OK. Seemed honest, reasonable and something I wanted to do for classical music. In the end, what matters is that classical recordings keep coming.
More bad records. Then I get a call from the owner, Jim. The guy strikes me immediately as a prima donna, someone with a old silver spoon in his mouth, and worse, in his head. He wanted to know why I didn’t like his records. I said because they were mediocre. He seemed unwilling to accept my stand. Too bad, Jim. That’s who I am. Put out a good record and I’ll review it. Meantime, step aside and learn your craft.
Then a fine recording came to me from the Nonesuch label. Henryk Gorecki’s Symphony No.3, Opus 36, featuring Dawn Upshaw as the soloist. Here it is :Gorecki, Symphony No. 3.__________________________________________________________________________
I get another batch of mediocre Cds from Cedillie and report to Nat as a courtesy. Then I get another call from the owner.
Jim wants to know why I didn’t give his latest record a good review like the Gorecki Third Symphony. Are you serious ? That recording was inspired and touched by magic. Your stuff, well, isn’t near that level. Come on, Jim. Get real.
Then he says, “by the way,” are you going to be in Washington on July 14th for the festivities?”
What’s he talking about, I thought . Bastille Day ? What festivity could possibly be on that date.
Then he drops the hammer as if he were bigfoot. “My mother is going on the Supreme Court.”
So. Mr. Jim Ginsburg, here we are, I thought. here’s the reason you’re limited to Chicago.
I was more than angry.Who does this guy think he is ? Does he think he can lean on me because his mother is going on the court ?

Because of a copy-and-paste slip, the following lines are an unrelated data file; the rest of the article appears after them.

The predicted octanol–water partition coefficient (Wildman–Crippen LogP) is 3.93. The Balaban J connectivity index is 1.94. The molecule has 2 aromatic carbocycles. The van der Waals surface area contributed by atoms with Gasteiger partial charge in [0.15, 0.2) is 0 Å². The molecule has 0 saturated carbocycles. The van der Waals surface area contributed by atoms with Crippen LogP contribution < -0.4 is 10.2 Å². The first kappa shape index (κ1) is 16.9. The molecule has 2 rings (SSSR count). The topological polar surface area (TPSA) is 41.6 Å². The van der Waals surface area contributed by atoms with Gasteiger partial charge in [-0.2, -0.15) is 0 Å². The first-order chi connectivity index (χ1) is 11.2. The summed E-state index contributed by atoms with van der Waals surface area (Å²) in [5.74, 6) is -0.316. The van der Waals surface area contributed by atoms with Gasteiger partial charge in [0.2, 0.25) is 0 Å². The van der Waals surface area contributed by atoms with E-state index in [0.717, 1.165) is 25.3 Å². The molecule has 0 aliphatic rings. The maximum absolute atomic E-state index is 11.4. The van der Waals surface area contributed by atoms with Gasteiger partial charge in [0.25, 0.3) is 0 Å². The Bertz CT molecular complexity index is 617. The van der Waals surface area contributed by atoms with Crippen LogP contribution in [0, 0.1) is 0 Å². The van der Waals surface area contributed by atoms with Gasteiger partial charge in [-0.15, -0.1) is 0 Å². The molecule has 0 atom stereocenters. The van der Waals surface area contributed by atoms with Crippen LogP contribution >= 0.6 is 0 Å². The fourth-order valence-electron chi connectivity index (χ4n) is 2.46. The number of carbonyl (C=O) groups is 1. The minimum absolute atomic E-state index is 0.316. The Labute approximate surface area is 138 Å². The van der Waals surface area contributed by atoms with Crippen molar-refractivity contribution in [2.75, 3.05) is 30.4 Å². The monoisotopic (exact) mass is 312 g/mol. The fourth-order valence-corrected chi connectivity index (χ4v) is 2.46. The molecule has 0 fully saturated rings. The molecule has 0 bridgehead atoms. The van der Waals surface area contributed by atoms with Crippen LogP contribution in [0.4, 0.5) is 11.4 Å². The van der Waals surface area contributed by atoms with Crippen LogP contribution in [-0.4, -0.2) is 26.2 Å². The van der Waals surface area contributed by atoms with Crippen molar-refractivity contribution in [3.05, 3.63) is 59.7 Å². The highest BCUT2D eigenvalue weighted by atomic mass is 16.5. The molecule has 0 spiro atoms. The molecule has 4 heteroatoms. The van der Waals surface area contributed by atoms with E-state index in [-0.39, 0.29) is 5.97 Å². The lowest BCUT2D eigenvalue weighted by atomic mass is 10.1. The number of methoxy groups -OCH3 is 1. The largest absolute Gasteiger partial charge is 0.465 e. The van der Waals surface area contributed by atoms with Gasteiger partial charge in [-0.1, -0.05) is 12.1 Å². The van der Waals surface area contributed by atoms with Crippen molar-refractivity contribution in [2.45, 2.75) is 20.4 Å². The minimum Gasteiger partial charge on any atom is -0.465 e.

Listen, Jim, I say. Congratulations. And rah rah for the Bill of Rights. And, Mr. Ginsburg, if you ever put out a porno record, at least you will have someone on your side. And I hung up.
The next day I call Bob Boilen, the director of All Things Considered and my editor. I say we can’t review this label. He’s leaning on us because his mother is on the court.
Bob says, “oh, that explains the all the Cedille records that Nina Totenberg dumped on my desk.”
And that was that. Later, I still tried to help out the label. But this wasn’t a square deal.
NPR may have had a liberal reputation then. But when it comes to undo influence with classical music, any under-the-table pressure is a blemish on our Sacred Sounds.
I imagine that justice Ginsburg had no knowledge of the incident. But I wonder who and where got this whole thing going. It most certainly doesn’t reflect well on her position. I imagine her son, James Ginsburg is in for a scolding. Certainly I did my job here. And I stand by my actions.
As fir Ginsburg. What can I say. All these Cedille records are tainted for me. Every one. It wasn’t technically a bribe, but it was close to it.
Bad business all around. Don’t you think ?
This is the kind of thing that makes people distrust news outlets. And without that trust, we are without a true voice in a bleak time.
Nina Totenberg’s relationtship with Justice Ruth Bader Ginsburg is discussed here
Then in 2000 some journalists expressed concern that Justice Ruth Bader Ginsburg officiating at Totenberg’s marriage could be seen as a conflict of interest. Totenberg responded she did not consider it a conflict of interest since her friendship with the jurist was established long before Ginsburg was nominated to the Supreme Court. (Wikipedia)